“At the end of the day, corporations want to sell a product. And they don’t really care what the means are to sell that products. Everywhere we turn, we are subject to advertising. Much the time, we don’t even realize it.”

“The Federal Trade Commission is charged with protecting us from that kind of advertising. We are supposed to know when we are being advertised to. But unfortunately, right now, because of technology, we often don’t know when we are being advertised to.”

“A good example of that is influencer marketers on social media. You have everyone from celebrities like Kim Kardashian with millions of followers, to everyday people like our friends and family with just a few hundred followers, they are being paid to sell us a product. Often, they don’t disclose that they are being paid, we don’t even know it is an advertisement. We take it at face value, as a genuine endorsement. And we are not able to put on the appropriate filters in our minds to determine whether or not this is a product we want or need. We are being manipulated into thinking that we want or need that product.”

“In cases like that, we need strong regulations to prevent companies from exploiting our relationships with one another. And that’s just one example of how companies take advantage of everyday people.”

“Most of what we experience in life has a commercial influence. That’s why we felt as if our  national parks campaign was so important. National parks are one of the few places untouched by commercialism. It’s also a public resource. It should be untouched by corporations. Any time we are talking about a public space, that should be off limits. Even the public transportation system.”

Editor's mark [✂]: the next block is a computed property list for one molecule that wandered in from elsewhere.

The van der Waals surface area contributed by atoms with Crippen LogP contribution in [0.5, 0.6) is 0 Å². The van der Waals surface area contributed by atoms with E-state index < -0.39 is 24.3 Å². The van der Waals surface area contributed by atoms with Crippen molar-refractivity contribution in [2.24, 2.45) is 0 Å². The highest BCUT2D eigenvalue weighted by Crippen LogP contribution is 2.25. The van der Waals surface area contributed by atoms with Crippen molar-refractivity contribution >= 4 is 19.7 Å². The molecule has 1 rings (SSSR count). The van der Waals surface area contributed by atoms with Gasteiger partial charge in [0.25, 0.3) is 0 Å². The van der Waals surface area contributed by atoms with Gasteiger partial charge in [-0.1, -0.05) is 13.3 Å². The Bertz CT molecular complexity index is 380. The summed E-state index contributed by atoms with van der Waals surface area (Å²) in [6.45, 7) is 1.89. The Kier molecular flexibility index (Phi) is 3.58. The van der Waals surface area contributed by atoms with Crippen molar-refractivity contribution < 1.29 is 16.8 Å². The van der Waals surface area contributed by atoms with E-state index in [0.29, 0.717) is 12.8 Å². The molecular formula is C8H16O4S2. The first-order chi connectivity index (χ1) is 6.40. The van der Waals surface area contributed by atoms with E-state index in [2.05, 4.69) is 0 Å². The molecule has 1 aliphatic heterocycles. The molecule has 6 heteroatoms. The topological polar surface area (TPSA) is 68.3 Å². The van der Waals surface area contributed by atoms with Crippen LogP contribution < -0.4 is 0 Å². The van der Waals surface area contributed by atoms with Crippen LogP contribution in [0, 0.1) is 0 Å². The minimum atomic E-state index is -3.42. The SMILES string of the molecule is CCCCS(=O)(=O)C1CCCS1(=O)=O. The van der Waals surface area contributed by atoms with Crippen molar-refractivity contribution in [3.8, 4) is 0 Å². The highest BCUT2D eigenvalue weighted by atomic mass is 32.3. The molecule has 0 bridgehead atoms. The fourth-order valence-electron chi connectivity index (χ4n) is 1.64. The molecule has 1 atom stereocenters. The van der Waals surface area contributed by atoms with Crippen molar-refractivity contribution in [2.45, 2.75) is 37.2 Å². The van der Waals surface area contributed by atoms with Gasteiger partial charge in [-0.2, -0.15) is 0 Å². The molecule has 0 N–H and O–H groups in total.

“We helped with a campaign in New York City to eliminate alcohol advertising from the public transportation system. These alcohol companies were putting advertising on the subway steps where people of color and low income people were living in New York. They were very much targeting a certain population for a product that was harmful.”

“The line should be drawn at public spaces. When it comes to the New York City subway, people can’t escape it. They have to use the train to get to work. They might be driving in a car and there is an advertisement on the back of a bus that they are subject to. But when we are talking about a public resource like that National Park Service or the transportation system, those are public resources that should be left untouched by commercialism.”

“Another line is when we are talking about children. Children under the age of eight don’t have the ability to put up the proper filters and understand the true intent of an advertisement. There should be no advertising to children at all.”

“That is a world we could live in. But unfortunately, a lot of folks laugh the idea because now we have so much advertising directed at children. And it just dates back to the Trix cereal boxes. In the 1970s, folks tried to do something about this issue. Advertising targeting children with unhealthy foods affects their long term health and how they do or do not prosper into adulthood.”

There could be governing policy saying for example that public spaces shall be commercial free zones. Has that ever been seriously considered?

“There are a lot of smaller towns around the country that take this kind of approach. They say they don’t want billboards and commercialism in their towns. But this tends to be advocated more so in person, in town hall meetings, where there is a collaborative efforts on behalf of the community. Andover, Massachusetts has a bylaw saying no to excessive commercialism and advertising in public spaces. But on a state or national scale, I don’t know whether it has been seriously considered.”

Are there some school districts that have limited commercialism?

“Yes. Some schools do prohibit advertising and commercialism within their schools. People tend to not use the word commercialism. It can be interpreted in different ways. I have seen more strict policies around advertising junk food or sugary drinks, rather than commercialism as a whole.”

“When we are talking about a school, there is the sponsorship of a scoreboard. That is different from vending machines in the school, or advertising in the school.”

[For the complete Interview with Kristen Strader, see 32 Corporate Crime Reporter 38(12), Monday September 24, 2018, print edition only.]